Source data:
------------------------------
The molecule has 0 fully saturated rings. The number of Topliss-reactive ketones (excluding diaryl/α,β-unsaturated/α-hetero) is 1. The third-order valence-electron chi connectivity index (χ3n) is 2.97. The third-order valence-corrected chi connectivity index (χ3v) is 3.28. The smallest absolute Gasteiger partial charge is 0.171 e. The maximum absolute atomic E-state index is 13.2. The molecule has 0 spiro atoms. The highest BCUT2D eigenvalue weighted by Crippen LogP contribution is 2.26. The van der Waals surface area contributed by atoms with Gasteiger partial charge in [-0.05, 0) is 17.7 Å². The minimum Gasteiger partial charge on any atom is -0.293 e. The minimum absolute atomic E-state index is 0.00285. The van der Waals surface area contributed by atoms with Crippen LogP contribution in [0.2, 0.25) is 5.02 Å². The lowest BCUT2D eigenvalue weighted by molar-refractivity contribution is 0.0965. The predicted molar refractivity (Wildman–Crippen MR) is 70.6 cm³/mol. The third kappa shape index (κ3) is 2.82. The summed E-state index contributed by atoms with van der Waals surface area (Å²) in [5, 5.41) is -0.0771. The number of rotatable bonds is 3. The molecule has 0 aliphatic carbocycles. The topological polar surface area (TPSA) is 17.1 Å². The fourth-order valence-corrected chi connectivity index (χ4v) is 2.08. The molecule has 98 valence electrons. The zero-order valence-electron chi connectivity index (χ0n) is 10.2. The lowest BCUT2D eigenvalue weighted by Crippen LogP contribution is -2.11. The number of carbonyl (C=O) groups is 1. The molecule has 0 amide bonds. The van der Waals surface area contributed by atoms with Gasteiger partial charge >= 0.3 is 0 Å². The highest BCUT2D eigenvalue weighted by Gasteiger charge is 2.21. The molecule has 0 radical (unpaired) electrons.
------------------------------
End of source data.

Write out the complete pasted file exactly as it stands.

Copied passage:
The molecule has 0 fully saturated rings. The number of Topliss-reactive ketones (excluding diaryl/α,β-unsaturated/α-hetero) is 1. The third-order valence-electron chi connectivity index (χ3n) is 2.97. The third-order valence-corrected chi connectivity index (χ3v) is 3.28. The smallest absolute Gasteiger partial charge is 0.171 e. The maximum absolute atomic E-state index is 13.2. The molecule has 0 spiro atoms. The highest BCUT2D eigenvalue weighted by Crippen LogP contribution is 2.26. The van der Waals surface area contributed by atoms with Gasteiger partial charge in [-0.05, 0) is 17.7 Å². The minimum Gasteiger partial charge on any atom is -0.293 e. The minimum absolute atomic E-state index is 0.00285. The van der Waals surface area contributed by atoms with Crippen LogP contribution in [0.2, 0.25) is 5.02 Å². The lowest BCUT2D eigenvalue weighted by molar-refractivity contribution is 0.0965. The predicted molar refractivity (Wildman–Crippen MR) is 70.6 cm³/mol. The third kappa shape index (κ3) is 2.82. The summed E-state index contributed by atoms with van der Waals surface area (Å²) in [5, 5.41) is -0.0771. The number of rotatable bonds is 3. The molecule has 0 aliphatic carbocycles. The topological polar surface area (TPSA) is 17.1 Å². The fourth-order valence-corrected chi connectivity index (χ4v) is 2.08. The molecule has 98 valence electrons. The zero-order valence-electron chi connectivity index (χ0n) is 10.2. The lowest BCUT2D eigenvalue weighted by Crippen LogP contribution is -2.11. The number of carbonyl (C=O) groups is 1. The molecule has 0 amide bonds. The van der Waals surface area contributed by atoms with Gasteiger partial charge >= 0.3 is 0 Å². The highest BCUT2D eigenvalue weighted by Gasteiger charge is 2.21. The molecule has 0 radical (unpaired) electrons.